Born in an Ohio prison to a teenage mother, Antwone Fisher became a ward of the state and was placed in foster care. He lived two years in a caring foster home but was removed and suffered twelve years of abuse at the hands of his new foster family. Unable to land another home for him, at age 14, he was relocated to a penal institution for teenaged boys in western Pennsylvania where he remained until he graduated high school at 17. Emancipated from foster care, he found himself in the world alone and homeless, living on the streets of Cleveland, Ohio.
Antwone set on a path of healing when he entered the United States Navy, where he served his country for eleven years; nine years at sea, two ashore, four deployments and one forward deployment duty, stationed aboard the USS St. Louis LKA 116. Antwone earned the following ribbons and medals while serving on active duty:
Navy E Ribbon, Two (2) Navy Good Conduct medals, Armed Forces Expeditionary Medal, Humanitarian Service Medal and a Navy Sea Service Deployment Ribbon with three Bronze Stars.
A U.S. Navy veteran, Antwone Fisher was appointed to the honorary rank of Chief Petty Officer by the Master Chief Petty Officer of the U.S. Navy on October 5, 2009.
After his honorable discharge from the U.S. military at the rank of E-5 (SH2), Antwone became a Federal Correctional Officer with the Federal Bureau of Prisons and after three years of service, he took a job with Sony Pictures Studios and worked as a Sony Security Officer for eight months before he began writing the screenplay for his own story.
Antwone has worked in Hollywood as a screenwriter for more than twenty-six years with an impressive fifteen film writing projects, script doctoring or script consultant assignments with the major studios. Among those film projects are Rush Hour, ATL and the classic feature film, Antwone Fisher, directed by and starring Oscar-winning actor Denzel Washington.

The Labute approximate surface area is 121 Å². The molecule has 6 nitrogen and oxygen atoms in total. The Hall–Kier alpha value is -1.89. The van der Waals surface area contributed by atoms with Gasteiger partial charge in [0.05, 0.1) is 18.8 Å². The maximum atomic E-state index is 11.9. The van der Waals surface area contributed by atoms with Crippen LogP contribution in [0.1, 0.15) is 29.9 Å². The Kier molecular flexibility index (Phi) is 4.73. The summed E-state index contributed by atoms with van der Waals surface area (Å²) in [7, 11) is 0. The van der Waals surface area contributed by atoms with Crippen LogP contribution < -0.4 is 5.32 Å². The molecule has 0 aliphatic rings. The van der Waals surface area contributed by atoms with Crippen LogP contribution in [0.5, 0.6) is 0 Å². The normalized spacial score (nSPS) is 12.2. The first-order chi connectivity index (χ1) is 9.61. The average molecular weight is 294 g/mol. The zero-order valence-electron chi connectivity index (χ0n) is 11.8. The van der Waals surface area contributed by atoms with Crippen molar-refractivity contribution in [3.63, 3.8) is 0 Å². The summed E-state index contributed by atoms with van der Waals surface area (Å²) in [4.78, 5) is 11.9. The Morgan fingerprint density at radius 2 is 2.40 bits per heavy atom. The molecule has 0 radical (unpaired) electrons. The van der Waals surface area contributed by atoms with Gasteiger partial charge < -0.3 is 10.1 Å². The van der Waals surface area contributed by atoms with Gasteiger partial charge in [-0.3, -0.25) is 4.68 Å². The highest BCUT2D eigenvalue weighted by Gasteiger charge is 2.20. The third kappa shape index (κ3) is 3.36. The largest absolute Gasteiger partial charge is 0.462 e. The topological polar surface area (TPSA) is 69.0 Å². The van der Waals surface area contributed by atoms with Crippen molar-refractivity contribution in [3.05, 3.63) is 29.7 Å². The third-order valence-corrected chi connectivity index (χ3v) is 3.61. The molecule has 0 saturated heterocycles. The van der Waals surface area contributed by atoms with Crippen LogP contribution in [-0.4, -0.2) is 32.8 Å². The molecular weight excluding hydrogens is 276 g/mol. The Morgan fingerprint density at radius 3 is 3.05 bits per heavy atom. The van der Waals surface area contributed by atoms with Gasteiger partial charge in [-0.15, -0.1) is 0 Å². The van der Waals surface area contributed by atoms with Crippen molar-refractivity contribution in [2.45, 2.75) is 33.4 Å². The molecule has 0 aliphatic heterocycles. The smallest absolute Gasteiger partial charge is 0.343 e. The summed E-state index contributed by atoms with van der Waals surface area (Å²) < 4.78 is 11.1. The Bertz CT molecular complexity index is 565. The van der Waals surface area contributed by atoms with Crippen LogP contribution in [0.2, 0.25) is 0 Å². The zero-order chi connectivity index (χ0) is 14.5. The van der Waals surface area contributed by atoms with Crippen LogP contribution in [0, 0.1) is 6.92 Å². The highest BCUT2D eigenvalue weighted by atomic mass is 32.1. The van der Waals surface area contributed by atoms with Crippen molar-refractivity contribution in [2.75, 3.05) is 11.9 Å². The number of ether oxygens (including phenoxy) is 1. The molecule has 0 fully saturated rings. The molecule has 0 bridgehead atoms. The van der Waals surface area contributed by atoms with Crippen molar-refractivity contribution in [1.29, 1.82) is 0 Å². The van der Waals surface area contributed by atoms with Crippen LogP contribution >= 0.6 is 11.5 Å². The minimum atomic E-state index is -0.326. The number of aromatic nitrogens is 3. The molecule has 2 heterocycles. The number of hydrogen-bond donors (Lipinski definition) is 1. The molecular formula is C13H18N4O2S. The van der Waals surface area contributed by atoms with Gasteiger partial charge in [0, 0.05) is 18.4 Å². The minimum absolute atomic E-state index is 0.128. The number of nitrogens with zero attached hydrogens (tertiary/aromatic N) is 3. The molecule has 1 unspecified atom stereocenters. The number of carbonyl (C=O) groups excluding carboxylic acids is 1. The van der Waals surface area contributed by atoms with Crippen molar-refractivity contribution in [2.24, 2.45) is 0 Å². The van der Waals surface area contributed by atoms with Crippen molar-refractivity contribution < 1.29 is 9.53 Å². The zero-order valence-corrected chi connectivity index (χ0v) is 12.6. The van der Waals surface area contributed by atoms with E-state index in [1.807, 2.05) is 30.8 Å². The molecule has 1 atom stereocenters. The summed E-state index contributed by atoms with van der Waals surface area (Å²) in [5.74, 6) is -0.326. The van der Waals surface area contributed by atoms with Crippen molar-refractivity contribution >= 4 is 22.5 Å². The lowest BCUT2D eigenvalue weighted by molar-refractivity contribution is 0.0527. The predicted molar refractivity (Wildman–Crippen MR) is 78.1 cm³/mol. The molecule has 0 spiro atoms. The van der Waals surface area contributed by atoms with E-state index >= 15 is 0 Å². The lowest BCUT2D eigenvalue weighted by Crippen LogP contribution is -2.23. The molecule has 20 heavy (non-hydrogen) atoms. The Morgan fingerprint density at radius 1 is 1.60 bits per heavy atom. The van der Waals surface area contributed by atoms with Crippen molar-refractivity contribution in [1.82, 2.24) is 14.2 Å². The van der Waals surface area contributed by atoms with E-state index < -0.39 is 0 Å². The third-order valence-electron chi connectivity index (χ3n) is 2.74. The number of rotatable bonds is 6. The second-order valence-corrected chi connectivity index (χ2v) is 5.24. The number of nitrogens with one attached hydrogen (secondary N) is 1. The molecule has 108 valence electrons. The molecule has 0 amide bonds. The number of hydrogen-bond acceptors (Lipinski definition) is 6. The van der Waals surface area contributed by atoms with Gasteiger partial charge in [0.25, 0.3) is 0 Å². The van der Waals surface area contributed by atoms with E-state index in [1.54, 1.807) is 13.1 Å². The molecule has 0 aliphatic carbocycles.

Antwone garnered numerous nominations and awards for his screenplay, including:
*NOMINATION* Writers Guild of America West (Screen) Best Original Screenplay, 'Antwone Fisher.' *WINNER* Humanitas Prize, 'Antwone Fisher.' *WINNER* AFI Movie of the year, 'Antwone Fisher.' *WINNER* ShoWest Screenwriter of the year, National Association of Theater Owners, 'Antwone Fisher.' *WINNER* Christoper Award, 'Antwone Fisher.' *WINNER* NAACP Award, Outstanding Motion picture Award, 'Antwone Fisher.' The film, Antwone Fisher, is part of the national film registry at the U.S. Library of Congress.
In 2005, Antwone was listed among Fade In Magazine’s “100 People in Hollywood You Need to Know.” On April 23, 2013 Antwone testified before the Senate Finance Committee. The hearing titled: "The Antwone Fisher Story as a Case Study for Child Welfare". Antwone’s first book, "Finding Fish: a memoir", chronicles his inspiring story, which became a New York Times and National Bestseller. Antwone has taught in the UCLA School of Theater, Film and Television as well as the UCLA Extension Writers Program. On May 10, 2003, Antwone Fisher received an Honorary Degree (Doctor of Humane Letters) from Cleveland State University.
His collection of poetry titled "Who Will Cry for the Little Boy?" creatively reveals the road from his tumultuous childhood to the man he is today. His poem is featured in Nikki Giovanni's book, "Hip Hop Speaks to Children". Antwone's third book, "A Boy Should Know how to Tie a Tie", won the award for best Literary Work- Instructional from the 2011 NAACP awards.
Antwone made his film directing debut with the award-winning short film, "My Summer Friend". He produced, wrote and directed the 2013 documentary "This Life of Mine, The Leon T. Garr Story". Antwone continues as a prolific writer with his stage project, "ANTWONE FISHER: A PLAY"; Antwone and 20th Century Fox are in partnership with this play. Antwone's present screenwriting project is with Columbia Pictures.
Antwone is a member of the Writers Guild of America West.